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Grandfather Mountain Games
Avery County, North Carolina
2000 Games
Thursday
Thanks to Jeanne & Michael Craig for this information
Click on images to see the larger picture!


Morning Mists45th Grandfather Mountain Highland Games

Thursday morning found me rolling through the mountains on Hwy 105 S. out of Boone North Carolina towards Linville, a small hamlet at the base of Grandfather Mountain.   The road twisted and climbed through lush green vegetation dripping in the morning mist.  Powerful thunderstorms had boomed through these valleys the previous night like the artillery of the gods.  In the aftermath, dense moist clouds cloaked the peaks, spilling down down the mountain sides muffling all sound in their path.

But weather changes quickly in the western mountains of the Carolina and by the time I arrived to meet with Harris Prevost, Vice President of Grandfather Mountain, the sun was already burning off the top cloud cover.

We discussed the history of GMHG and I found out that although they are neither the largest nor the oldest of the Highland Games in the United States, they are certainly one of the crown jewels.   Nestled below Grandfather Mountain, the location conveys the very essence of the Scottish Highlands.   Natural bowels ring the track and field on MacRae Meadows, which is buffered by miles of dense woods leading down to the valley below.

Raising the ClansThe very character of the event is like a family reunion, church social, 4th of July concert, home town athletics and history lesson rolled all into one.   No noisy midway rides or carny hucksters hyping trinkets here.  Instead, you find a more gentile entertainment that harks back to a simpler time.   The vendors lane is stocked with wools from Scotland and other Celtic oriented wares and on the whole, I found them to be of excellent quality.

Although these games are bucolic in nature, running in the background, is a well oiled machine composed of volunteers and staffers who maintain the grounds, stage the events and cope very well indeed with the logistics of moving large amounts of people and material.   These unsung heroes are at the core of why GMHG is the fine annual affair that it is.

ProcessionTwo of the more notable events occurring on Thursday evenings are the “Bear” and the “Raising of the Clans”. The foot race know as the “Bear” kicks off in Linville at 7:00 PM and lives up to it’s fierce name.  This grueling race to the top of Grandfather Mountain climbs 1,568 feet vertically.  Truly, it is one of the most challenging, and beautiful courses in the U.S.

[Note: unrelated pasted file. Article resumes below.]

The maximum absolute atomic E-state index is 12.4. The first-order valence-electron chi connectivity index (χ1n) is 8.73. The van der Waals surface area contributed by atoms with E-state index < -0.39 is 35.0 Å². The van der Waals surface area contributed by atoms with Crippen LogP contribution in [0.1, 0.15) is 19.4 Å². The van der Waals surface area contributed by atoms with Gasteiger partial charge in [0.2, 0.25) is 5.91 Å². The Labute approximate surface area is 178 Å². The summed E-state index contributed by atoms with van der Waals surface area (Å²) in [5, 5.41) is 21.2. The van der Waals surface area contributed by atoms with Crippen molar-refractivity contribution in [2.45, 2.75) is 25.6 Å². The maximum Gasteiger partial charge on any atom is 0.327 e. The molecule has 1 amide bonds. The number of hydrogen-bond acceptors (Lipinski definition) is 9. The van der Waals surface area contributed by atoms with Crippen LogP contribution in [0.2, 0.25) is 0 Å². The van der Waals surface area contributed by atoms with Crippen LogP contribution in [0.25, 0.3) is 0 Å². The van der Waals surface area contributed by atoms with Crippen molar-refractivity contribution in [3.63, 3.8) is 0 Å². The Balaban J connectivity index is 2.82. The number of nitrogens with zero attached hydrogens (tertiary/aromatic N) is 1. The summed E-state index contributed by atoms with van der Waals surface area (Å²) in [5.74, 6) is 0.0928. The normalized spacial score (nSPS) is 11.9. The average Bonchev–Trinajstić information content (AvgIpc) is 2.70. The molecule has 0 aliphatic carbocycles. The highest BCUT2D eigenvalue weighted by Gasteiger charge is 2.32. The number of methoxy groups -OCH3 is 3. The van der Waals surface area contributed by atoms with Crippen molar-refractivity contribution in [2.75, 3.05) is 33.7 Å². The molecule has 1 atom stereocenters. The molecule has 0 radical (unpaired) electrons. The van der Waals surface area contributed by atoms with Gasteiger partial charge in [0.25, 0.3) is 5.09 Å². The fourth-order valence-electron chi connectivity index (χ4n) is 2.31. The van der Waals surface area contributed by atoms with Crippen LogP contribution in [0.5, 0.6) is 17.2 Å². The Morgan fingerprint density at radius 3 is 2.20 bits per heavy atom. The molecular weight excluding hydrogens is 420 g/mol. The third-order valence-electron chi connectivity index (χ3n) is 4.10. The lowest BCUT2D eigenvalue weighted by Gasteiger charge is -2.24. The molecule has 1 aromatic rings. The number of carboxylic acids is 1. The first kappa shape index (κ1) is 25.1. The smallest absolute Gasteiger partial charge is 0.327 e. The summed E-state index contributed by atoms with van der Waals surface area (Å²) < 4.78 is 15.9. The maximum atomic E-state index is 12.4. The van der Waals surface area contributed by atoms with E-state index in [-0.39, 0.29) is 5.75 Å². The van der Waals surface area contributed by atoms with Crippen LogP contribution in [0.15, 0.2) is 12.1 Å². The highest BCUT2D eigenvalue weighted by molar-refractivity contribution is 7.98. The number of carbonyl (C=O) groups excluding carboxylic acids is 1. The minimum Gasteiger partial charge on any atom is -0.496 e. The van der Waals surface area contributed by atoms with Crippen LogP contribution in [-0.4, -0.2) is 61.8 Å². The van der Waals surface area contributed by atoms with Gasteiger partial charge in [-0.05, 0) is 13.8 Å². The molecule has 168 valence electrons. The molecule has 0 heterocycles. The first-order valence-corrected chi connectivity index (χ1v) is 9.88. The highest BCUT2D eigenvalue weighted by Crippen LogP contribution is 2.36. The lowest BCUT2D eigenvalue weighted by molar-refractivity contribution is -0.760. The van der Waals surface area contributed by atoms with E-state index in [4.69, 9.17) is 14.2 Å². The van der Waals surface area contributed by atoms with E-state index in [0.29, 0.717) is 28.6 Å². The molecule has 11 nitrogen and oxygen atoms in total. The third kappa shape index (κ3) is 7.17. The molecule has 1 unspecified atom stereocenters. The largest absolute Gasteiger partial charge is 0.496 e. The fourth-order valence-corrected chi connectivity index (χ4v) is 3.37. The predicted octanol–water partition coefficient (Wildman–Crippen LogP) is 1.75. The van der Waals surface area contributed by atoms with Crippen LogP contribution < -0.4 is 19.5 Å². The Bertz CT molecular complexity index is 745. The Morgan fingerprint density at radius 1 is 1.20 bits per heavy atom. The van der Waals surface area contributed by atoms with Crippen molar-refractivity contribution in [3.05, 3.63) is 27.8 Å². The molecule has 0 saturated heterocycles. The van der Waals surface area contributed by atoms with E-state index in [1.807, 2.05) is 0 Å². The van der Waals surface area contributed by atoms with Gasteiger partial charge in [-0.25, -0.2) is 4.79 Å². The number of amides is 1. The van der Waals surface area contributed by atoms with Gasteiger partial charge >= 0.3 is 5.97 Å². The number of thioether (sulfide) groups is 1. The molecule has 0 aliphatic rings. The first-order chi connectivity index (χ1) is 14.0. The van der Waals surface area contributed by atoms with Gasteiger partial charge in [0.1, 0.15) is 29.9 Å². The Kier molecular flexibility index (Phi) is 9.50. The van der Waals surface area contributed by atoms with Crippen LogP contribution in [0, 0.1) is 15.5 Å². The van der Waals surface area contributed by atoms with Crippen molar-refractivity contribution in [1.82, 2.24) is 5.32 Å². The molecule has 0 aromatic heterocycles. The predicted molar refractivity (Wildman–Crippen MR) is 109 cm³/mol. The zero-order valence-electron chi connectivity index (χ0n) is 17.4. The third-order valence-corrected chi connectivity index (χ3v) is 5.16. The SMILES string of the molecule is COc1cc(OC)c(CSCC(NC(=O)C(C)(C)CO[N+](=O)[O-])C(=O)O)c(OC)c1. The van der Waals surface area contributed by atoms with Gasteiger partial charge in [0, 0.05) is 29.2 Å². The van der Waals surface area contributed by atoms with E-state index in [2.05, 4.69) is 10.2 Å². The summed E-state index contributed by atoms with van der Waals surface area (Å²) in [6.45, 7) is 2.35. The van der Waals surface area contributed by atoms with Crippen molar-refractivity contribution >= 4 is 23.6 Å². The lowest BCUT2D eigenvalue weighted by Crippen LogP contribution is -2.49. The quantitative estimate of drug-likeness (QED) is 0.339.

Watching these heroic runners circle the field before heading ever upward to the summit of the mountain puts you in the right mood for the "Raising of the Clans".  This ceremony  is based on the ancient call to battle for the clans and is a moving experience whether you are of Celtic heritage or not.

Picture if you will, sitting on a grassy field, surrounded by thick lushly foliated mountains far away from the noise and lights of civilization.  The sun has passed on and the sky is inky black.  Arrayed along the four lines of the compass stands a representative of each clan, each bearing a single torch.  In the center of the field is mounted the saltire cross, a symbol of the Scots from times long passed.   It stands man high and in the shape of a pyramid.

Saltire Cross.jpg (85836 bytes)As the ceremony begins, one by one, the Clan torch bearers come forward proclaiming their presence with relish.  Cries of  " Lock up your women and animals...the MacDuff's are here!", "From the borderlands, Clan Campbell stands read to answer the call" pierce the darkness.  Some speeches are short, some formal and some a hoot!  As each Clan announces itself, it’s members and supporters roar out, their shouts echoing up the sides of the mountain as their torch is placed on the saltire holder.

This continues until the roll had been fully called and the last torch placed upon the cross.  Around this flaming structure the clansmen join hands forming a great circle and the benediction is intoned. Sitting there, it was as if you were in a meadow hundreds of years distant in the highlands of Scotland.  With only the flickering of the flames providing light, the sound of the bagpipes summoned phantoms from the darkness of time.  The great ring stands unbroken, the Scots again return to celebrate their heritage.

Circle of Clans


And on to Friday...

 


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